The game's story is really good.  Estelle's personal goal of finding her friend intertwines well with her professional goal of stopping an evil organization.  The characters are well fleshed out and believable, and you can easily get attached to some of them.  The dialogue and localization is top-notch, which gives extra marks to any RPG.  My only real issue is the lack of refresher of the previous story.  Given the time between the games, and the fact that you can play this without the first, some kind of optional recap would have been really nice.  As it stands, there is a chunk of stuff in the beginning that was tricky to figure out.  Like the battle difficulty (discussed later), this drops off as the game progresses, but considering much shorter and closely released games beat you over the head with a recap, it is disappointing to not have one in a game with such a great story.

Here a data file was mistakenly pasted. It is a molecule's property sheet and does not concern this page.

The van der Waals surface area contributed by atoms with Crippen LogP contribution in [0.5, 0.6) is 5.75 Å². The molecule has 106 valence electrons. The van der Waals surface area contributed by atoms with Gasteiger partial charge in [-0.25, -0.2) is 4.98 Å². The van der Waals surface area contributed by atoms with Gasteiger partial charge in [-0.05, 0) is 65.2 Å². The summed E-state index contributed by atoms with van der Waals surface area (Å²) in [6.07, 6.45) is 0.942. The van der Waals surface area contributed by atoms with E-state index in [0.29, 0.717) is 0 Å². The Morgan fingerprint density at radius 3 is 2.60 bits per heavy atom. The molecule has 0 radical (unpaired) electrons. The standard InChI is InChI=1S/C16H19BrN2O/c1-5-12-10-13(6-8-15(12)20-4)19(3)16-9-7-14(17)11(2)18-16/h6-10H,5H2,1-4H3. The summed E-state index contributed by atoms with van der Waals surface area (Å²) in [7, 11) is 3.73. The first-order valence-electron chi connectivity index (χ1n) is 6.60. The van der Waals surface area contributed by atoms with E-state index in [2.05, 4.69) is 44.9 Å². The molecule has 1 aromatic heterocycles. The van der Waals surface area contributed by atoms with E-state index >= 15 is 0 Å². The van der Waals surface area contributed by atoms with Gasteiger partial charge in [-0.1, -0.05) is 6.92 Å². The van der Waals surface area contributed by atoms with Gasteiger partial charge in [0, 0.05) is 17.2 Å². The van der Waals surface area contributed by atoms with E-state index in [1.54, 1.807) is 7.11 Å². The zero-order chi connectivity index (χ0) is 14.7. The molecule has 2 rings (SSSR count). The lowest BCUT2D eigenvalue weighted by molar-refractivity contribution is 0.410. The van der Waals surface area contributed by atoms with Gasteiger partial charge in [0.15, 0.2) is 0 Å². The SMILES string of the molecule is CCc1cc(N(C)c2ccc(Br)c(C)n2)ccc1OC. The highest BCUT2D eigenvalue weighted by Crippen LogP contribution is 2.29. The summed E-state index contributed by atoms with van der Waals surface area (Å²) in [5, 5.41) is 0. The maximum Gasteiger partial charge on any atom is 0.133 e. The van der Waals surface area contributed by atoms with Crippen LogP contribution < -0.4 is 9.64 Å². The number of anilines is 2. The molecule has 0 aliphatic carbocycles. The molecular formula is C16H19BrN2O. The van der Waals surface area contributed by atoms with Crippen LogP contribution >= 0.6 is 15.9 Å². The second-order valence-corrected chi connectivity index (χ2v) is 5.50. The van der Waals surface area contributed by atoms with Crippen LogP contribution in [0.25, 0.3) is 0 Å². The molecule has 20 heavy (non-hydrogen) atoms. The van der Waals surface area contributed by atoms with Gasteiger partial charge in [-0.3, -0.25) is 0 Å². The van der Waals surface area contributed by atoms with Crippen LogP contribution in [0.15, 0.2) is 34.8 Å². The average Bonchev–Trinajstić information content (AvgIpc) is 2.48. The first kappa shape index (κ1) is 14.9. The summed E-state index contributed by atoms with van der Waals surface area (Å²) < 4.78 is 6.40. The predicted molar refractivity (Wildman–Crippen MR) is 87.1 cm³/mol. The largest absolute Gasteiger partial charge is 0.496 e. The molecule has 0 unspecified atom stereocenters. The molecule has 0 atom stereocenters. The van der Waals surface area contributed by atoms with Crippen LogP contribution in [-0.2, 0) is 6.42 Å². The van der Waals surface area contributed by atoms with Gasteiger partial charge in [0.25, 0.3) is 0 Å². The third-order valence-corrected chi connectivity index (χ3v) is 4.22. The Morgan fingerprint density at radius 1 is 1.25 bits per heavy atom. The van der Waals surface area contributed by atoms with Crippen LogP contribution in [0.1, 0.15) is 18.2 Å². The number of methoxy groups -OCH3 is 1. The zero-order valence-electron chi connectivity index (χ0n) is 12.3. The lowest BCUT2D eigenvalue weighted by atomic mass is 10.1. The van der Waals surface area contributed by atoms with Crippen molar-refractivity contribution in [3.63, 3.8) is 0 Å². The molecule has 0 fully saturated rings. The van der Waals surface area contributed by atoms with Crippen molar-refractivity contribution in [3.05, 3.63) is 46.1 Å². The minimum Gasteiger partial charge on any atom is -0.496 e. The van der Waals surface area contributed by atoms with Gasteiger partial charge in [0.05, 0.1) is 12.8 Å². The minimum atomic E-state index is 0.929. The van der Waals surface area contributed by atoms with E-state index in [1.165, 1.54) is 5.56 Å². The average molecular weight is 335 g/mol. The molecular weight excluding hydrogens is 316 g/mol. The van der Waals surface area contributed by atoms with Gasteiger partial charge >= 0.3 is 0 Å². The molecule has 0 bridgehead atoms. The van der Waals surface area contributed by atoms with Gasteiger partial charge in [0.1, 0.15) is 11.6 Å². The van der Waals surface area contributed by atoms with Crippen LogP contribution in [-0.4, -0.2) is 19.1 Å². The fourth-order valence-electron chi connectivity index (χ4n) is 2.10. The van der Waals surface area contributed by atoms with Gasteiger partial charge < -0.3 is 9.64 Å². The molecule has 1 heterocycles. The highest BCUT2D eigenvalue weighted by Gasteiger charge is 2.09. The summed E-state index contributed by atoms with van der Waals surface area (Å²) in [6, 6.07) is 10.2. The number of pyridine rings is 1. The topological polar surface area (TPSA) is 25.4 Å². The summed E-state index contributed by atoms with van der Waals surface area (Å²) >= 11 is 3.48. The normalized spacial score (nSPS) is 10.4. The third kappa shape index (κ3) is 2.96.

Second Chapter is an RPG, so you will be fighting many battles.  Battles take place on a grid, but it's not a strategy RPG.  You can choose to move on the grid if you want, but if you select an enemy to attack and it's within your range, you will just run up and hit it.  If it's not in range, you will move as close as you can to it.  Since normal attacks send most monsters back a bit, it can be a problem hitting them out of range of the rest of your characters.  You can also cast magic, called "arts", but they will not cast instantly.  The turn order in the top left of the screen shows when the spell will take effect, so plan accordingly.  There are a good number of monsters that are much more affected by magic, so you can't just gomp stomp your way through every fight.  At least since enemies show up on the map, you can often times avoid the fight if you need to.